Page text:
From the deadly attack on a synagogue in Pittsburgh, to the viral videos of Americans harassing their black neighbors undertaking the most pedestrian activities, 2018 has continued to give us more reasons to confront an ugly truth: incidents of racism and intolerance appear to be more common.
But what’s really happening? Is what we’re seeing the result of increased news reporting? Is the growing use of social media a factor? To put things in perspective as we head into a new year, we turn to 10 figures released this year that give us a more nuanced look into the state of hate.
Number of far-right terrorist attacks in the U.S. in 2017. The most infamous of these attacks was the vehicular attack on protestors in Charlottesville by a white supremacist. More than 30 people were injured, and one person, 32-year-old Heather Heyer, was killed. Between 2007 and 2011, there were five or less such attacks each year; the numbers have been rising ever since.
Number of federal hate crime indictments between January 2017 and June 2018. The Department of Justice also convicted a total of 32 defendants on federal hate crime charges in that time period. By contrast, in the last 10 years, the DOJ indicted 88 defendants in 42 hate crimes cases with 64 convictions.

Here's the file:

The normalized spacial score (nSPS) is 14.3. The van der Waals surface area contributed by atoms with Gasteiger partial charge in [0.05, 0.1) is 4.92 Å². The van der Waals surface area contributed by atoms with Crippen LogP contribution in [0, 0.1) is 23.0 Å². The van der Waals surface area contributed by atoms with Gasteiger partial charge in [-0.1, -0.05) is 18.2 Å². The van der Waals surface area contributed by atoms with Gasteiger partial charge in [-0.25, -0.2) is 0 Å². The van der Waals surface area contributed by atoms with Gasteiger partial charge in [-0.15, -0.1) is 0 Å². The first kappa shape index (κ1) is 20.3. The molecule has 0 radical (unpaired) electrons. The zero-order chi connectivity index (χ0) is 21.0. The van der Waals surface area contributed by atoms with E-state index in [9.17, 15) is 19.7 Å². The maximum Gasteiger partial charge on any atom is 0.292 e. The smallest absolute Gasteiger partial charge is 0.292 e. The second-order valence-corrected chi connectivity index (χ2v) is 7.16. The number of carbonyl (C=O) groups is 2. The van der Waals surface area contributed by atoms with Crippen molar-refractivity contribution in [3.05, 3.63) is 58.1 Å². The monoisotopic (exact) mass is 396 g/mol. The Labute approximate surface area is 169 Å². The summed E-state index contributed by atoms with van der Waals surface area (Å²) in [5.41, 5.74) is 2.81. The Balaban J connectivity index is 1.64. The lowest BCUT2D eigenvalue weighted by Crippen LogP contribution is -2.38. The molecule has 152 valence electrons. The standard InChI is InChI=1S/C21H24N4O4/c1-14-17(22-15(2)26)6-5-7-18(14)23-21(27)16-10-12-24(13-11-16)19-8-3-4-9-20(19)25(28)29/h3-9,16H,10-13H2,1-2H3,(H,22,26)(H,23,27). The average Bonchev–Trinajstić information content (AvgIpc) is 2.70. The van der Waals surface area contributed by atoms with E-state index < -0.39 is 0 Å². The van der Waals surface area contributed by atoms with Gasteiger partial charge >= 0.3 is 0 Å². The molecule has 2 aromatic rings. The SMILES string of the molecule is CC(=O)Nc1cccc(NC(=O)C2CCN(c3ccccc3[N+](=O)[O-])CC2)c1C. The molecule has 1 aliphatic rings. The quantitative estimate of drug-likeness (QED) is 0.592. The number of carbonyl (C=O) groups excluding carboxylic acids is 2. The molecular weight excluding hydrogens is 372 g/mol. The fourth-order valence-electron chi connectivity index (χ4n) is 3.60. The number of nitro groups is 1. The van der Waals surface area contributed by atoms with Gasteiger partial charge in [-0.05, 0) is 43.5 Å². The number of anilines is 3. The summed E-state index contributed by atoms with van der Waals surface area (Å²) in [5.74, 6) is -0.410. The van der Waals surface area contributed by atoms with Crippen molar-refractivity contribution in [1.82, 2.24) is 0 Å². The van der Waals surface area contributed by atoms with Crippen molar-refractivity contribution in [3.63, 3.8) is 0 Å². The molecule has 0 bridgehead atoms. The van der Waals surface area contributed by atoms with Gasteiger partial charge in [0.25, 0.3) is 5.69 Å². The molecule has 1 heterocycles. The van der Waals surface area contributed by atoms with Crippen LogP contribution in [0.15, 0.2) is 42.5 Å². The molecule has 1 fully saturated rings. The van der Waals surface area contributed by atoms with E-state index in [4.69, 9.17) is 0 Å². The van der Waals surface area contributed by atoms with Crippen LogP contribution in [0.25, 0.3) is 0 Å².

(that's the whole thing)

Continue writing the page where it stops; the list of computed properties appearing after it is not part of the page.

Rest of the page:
Number of times Robert Bowers — the man who killed 11 people at the Tree of Life synagogue in Pittsburgh — used his Gab account to link to racist and anti-Semitic YouTube videos.
Number of times Identity Evropa propaganda appeared on college campuses across 26 states in 2017. The white supremacist group’s propaganda continued to surface on dozens of college campuses this year.
Number of people killed by domestic extremists in the U.S. between 2008 and 2017.
Number of hate crimes in 2017 that were reported to the FBI, up from 6,121. Of the 16,149 law enforcement departments that report crimes to the FBI, only 2,040 reported any hate crimes.
Number of members in just one Facebook group that the company banned in 2018 because it was tied to the violent far-right.
Average monthly unique visitors to the Daily Stormer, a neo-Nazi website.
Cryptocurrency donations to white supremacist Weev (who runs the technical side of the Daily Stormer website alongside editor Andrew Anglinthe and whose real name is Andrew Alan Escher Auernheimer).
Anti-Semitic tweets and retweets in English over the 12-month period ending in January 2018.
1. “The Rise of Far-Right Extremism in the United States,” Center for Strategic & International Studies
3. “Two years after #Pizzagate showed the dangers of hateful conspiracies, they’re still rampant on YouTube,” The Washington Post
5. “Murder and Extremism in the United States in 2017,” Anti-Defamation League
7. “Neo-Nazis benefiting from dramatic rise in racist websites to spread hate and incite violence, UN warns,” The Independent
8. Self-reported by the Daily Stormer, June 2018.
9. "Bitcoin Donations To Neo-Nazis Are Climbing Ahead Of This Weekend's Unite The Right Rally,” Forbes